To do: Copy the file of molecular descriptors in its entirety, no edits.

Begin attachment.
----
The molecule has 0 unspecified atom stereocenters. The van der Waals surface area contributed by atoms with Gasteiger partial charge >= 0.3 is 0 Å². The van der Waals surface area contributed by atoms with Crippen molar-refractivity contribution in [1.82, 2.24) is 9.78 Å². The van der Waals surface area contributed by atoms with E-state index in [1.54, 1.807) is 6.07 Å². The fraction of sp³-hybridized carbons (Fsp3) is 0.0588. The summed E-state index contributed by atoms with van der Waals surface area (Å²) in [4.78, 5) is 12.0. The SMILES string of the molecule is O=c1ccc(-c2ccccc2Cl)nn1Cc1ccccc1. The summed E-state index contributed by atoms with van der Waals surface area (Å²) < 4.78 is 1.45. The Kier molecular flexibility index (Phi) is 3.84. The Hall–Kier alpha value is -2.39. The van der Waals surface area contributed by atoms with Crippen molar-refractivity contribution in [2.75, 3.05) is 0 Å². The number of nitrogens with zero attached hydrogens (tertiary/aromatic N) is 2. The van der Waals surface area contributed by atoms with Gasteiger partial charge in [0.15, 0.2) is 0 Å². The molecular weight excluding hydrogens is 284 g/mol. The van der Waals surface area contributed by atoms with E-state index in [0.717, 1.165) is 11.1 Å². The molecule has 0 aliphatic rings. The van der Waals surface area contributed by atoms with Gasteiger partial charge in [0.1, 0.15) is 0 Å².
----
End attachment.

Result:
The molecule has 0 unspecified atom stereocenters. The van der Waals surface area contributed by atoms with Gasteiger partial charge >= 0.3 is 0 Å². The van der Waals surface area contributed by atoms with Crippen molar-refractivity contribution in [1.82, 2.24) is 9.78 Å². The van der Waals surface area contributed by atoms with E-state index in [1.54, 1.807) is 6.07 Å². The fraction of sp³-hybridized carbons (Fsp3) is 0.0588. The summed E-state index contributed by atoms with van der Waals surface area (Å²) in [4.78, 5) is 12.0. The SMILES string of the molecule is O=c1ccc(-c2ccccc2Cl)nn1Cc1ccccc1. The summed E-state index contributed by atoms with van der Waals surface area (Å²) < 4.78 is 1.45. The Kier molecular flexibility index (Phi) is 3.84. The Hall–Kier alpha value is -2.39. The van der Waals surface area contributed by atoms with Crippen molar-refractivity contribution in [2.75, 3.05) is 0 Å². The number of nitrogens with zero attached hydrogens (tertiary/aromatic N) is 2. The van der Waals surface area contributed by atoms with Gasteiger partial charge in [0.15, 0.2) is 0 Å². The molecular weight excluding hydrogens is 284 g/mol. The van der Waals surface area contributed by atoms with E-state index in [0.717, 1.165) is 11.1 Å². The molecule has 0 aliphatic rings. The van der Waals surface area contributed by atoms with Gasteiger partial charge in [0.1, 0.15) is 0 Å².